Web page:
66 From this time many of his disciples turned back and no longer followed him. 67″You do not want to leave too, do you?” Jesus asked the Twelve. 68 Simon Peter answered him, “Lord, to whom shall we go? You have the words of eternal life.

I understand that response. Sometimes, the only thing that seems to hold me is that I don’t have anywhere else to go if I did leave the faith. Nancy Guthrie meets us in that place and points us to Jesus over and over as the answer to those unanswerable questions. She asks the really hard questions and doesn’t skirt around any of them. She reminded me that Jesus does indeed meet us in the worst of circumstances with real answers–not trite, polite sayings that would fit on a motivational calendar but real, HARD, deep truths that have the power to cut through the most awful scenario you could imagine and meet you right there with authentic, genuine hope.

Nancy shared this piece of her story that I found especially poignant.

Our church family had walked with us through some difficult days, joining with us in making the most of Hope’s brief life as they took her into their arms and into their hearts, and sharing the deep sorrow we felt in the emptiness following her death. So when we stood up to tell them that I was pregnant again despite the surgical steps we had taken to prevent another pregnancy, they could not hold back their joy. They burst out in applause before we could get it all out. But there was more to get out. After the applause began to die down, David added, “And this child will have the same fatal syndrome his sister, Hope, had.”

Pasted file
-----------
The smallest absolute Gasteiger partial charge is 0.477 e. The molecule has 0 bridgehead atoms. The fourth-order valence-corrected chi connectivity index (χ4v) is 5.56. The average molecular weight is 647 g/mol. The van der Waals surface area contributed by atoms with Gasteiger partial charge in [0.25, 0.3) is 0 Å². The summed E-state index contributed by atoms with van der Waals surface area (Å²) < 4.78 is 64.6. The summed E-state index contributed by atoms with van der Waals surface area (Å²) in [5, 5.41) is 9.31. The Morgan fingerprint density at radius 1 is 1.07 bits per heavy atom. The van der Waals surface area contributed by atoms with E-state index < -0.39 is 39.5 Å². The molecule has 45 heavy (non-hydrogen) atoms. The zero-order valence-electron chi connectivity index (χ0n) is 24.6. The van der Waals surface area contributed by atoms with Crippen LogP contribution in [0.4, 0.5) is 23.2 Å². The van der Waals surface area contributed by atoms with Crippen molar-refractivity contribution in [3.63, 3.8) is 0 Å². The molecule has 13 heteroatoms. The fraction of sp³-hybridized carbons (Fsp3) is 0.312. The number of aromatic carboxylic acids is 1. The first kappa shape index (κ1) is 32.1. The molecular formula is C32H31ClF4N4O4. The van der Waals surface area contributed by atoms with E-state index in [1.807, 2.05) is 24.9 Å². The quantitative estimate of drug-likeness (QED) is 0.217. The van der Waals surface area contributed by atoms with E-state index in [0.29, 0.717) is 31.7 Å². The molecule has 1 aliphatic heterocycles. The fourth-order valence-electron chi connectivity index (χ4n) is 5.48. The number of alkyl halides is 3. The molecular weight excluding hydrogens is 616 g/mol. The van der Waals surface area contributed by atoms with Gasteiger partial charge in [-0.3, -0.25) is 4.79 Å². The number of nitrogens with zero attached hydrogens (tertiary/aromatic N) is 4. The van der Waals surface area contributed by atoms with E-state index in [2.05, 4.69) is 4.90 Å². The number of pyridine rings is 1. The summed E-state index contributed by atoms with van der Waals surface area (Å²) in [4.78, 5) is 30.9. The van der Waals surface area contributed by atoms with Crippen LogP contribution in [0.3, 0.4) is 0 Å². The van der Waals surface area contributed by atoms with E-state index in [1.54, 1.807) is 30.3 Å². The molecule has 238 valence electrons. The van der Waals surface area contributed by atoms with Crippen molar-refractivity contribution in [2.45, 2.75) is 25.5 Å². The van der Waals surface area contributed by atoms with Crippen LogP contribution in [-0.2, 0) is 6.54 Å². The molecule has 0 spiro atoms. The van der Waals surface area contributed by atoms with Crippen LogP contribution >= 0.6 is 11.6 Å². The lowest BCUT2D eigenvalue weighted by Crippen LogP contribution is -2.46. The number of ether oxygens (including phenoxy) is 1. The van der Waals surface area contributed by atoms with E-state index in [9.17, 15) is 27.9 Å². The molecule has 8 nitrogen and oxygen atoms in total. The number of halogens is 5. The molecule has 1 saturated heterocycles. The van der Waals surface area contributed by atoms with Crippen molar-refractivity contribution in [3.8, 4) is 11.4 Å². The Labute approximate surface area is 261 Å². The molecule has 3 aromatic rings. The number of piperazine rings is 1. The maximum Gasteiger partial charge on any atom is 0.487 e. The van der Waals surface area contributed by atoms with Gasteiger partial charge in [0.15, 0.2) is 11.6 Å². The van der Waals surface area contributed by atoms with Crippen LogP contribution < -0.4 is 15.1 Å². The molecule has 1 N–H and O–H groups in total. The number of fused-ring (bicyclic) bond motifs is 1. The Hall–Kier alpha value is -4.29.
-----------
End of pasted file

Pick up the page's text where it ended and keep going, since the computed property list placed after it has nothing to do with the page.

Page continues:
There was an audible expression of dismay. This was not the happy ending everyone felt would have been the appropriate fit for our story, certainly not the one they felt would make following God look good.

(A) friend in class told us that she wept that morning and into the next day. It didn’t seem right to her. And it didn’t fit her idea of the way we can expect our good God to work in the lives of believers. It seemed to her that the fitting end to the story would be that God would bless us with a healthy child, showing the watching world that he makes up for the losses he allows into our lives.

And she wasn’t the only one.

How many of us are right there with her church friends? Surely a good God would not do THAT. Right?! And then the reality sets in–that’s exactly what He did. Well, maybe their faith wasn’t enough. Or maybe I need to reevaluate my belief in the sovereignty of God. Instead, Nancy examines Jesus–His own life’s example and His teachings to His disciples. And we realize that He set them all up for earthly lives and deaths that were about as bad as we could imagine. And He was good to them.